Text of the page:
Using DRT we find the transient stress distribution and simulate swollen and unswollen RBC deformation until steady state. DRT allows us to determine the exact stress distribution on the cell surface without approximation as previously studied . Cells are considered initially static, then exposed to the laser diode bar source, and finally allowed to reach a steady-state shape where DF xz is recorded. Here, the optical forces applied by the diode laser bar are the only external forces on the cell and any flow is induced only by the cell deformability and its translation. Beginning initially with spherical cells for comparison and using a range of laser powers, 12 mW/μm to 72 mW/μm, we see the net optical force induced by a 12 mW/μm laser power is 0.57 pN with a final induced deformation of DF xz = 0.0158. Oblate spheroids on the other hand are subjected to more force at identical powers. For example a net force of 0.79 pN is calculated when using the same 12 mW/μm power with a net deformation of DF xz = 0.0177, higher than the spherical case (Fig. 8 ).
In this, net deformation was calculated as the final minus the initial deformation (for spheres the initial DF was zero). For the normal RBC case, we observe that the net optical force is significantly higher for the same 12 mW/μm power with a 1.29 pN net optical force induced by rays intersecting the surface at four different positions with stretching forces on both the back and front surface. The net deformation however is smaller DF xz = 0.0062. Figures 9(a) and 9(b) (Media 2 and Media 3) shows the steady-state shape of swollen and unswollen RBCs. Table 1 summarizes the net optical forces on different geometries for the same power and corresponding net deformation. From these measurements it is clear that the shape of the cell strongly influences net cell stretching force and deformation.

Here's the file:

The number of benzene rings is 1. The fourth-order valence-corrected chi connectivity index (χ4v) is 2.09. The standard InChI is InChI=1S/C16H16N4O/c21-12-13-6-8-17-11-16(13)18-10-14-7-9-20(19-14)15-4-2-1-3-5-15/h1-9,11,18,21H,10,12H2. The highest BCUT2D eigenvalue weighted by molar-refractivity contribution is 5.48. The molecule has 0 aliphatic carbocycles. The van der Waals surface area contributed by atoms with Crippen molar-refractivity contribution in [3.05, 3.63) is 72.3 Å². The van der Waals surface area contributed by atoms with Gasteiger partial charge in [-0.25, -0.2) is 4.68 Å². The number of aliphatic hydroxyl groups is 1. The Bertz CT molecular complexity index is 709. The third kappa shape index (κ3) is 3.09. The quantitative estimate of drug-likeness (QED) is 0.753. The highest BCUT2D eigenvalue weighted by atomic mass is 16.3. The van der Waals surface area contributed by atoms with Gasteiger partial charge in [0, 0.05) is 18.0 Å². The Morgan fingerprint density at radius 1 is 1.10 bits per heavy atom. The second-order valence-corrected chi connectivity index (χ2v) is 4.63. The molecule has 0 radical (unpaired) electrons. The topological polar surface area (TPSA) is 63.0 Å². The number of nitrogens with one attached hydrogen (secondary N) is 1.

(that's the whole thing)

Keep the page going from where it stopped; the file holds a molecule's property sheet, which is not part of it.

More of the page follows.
We present a dynamic ray tracing method for optical cell manipulation modeling. This method overcomes the limitations of traditional ray optics best suited for light interactions with rigid, spherical cells and allows determination of the transient stress distribution on deformable cells of arbitrary shape subject to cell-fluid interactions. Our simulations indicate that the applied optical forces change substantially with the deformation of the cell, significantly altering prediction of cell forces under conditions of high laser diode powers. We also simulate the deformation of different RBC shapes (spherical, oblate spheroids and bi-concave discoids) to demonstrate the flexibility of the approach for modeling cells of greatly different structure and morphology.
The authors would like to acknowledge financial support provided by the National Institutes of Health Grant No. RO1 AI079347-01.